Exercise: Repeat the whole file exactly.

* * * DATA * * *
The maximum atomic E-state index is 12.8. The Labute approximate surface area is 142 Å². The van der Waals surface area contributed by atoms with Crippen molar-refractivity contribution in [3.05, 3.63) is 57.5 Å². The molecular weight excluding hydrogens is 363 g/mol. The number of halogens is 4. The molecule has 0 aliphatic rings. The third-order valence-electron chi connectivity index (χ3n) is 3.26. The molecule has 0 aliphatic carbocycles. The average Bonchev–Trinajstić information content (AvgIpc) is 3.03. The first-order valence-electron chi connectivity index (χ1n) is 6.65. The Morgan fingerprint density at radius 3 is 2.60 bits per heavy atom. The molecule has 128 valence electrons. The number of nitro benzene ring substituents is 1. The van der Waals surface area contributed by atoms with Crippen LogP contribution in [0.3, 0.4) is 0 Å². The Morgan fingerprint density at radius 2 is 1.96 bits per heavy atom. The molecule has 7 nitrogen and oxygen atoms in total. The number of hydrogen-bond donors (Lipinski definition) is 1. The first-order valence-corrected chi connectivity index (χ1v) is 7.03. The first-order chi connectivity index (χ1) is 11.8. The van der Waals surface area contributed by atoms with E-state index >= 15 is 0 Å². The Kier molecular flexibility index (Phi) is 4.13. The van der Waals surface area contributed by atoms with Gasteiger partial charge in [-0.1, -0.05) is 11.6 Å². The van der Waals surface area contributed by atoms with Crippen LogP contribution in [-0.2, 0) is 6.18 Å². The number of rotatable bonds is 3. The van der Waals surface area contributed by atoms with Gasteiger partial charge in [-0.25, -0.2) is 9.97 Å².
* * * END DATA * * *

The maximum atomic E-state index is 12.8. The Labute approximate surface area is 142 Å². The van der Waals surface area contributed by atoms with Crippen molar-refractivity contribution in [3.05, 3.63) is 57.5 Å². The molecular weight excluding hydrogens is 363 g/mol. The number of halogens is 4. The molecule has 0 aliphatic rings. The third-order valence-electron chi connectivity index (χ3n) is 3.26. The molecule has 0 aliphatic carbocycles. The average Bonchev–Trinajstić information content (AvgIpc) is 3.03. The first-order valence-electron chi connectivity index (χ1n) is 6.65. The Morgan fingerprint density at radius 3 is 2.60 bits per heavy atom. The molecule has 128 valence electrons. The number of nitro benzene ring substituents is 1. The van der Waals surface area contributed by atoms with Crippen LogP contribution in [0.3, 0.4) is 0 Å². The Morgan fingerprint density at radius 2 is 1.96 bits per heavy atom. The molecule has 7 nitrogen and oxygen atoms in total. The number of hydrogen-bond donors (Lipinski definition) is 1. The first-order valence-corrected chi connectivity index (χ1v) is 7.03. The first-order chi connectivity index (χ1) is 11.8. The van der Waals surface area contributed by atoms with E-state index >= 15 is 0 Å². The Kier molecular flexibility index (Phi) is 4.13. The van der Waals surface area contributed by atoms with Gasteiger partial charge in [-0.1, -0.05) is 11.6 Å². The van der Waals surface area contributed by atoms with Crippen LogP contribution in [-0.2, 0) is 6.18 Å². The number of rotatable bonds is 3. The van der Waals surface area contributed by atoms with Gasteiger partial charge in [-0.25, -0.2) is 9.97 Å².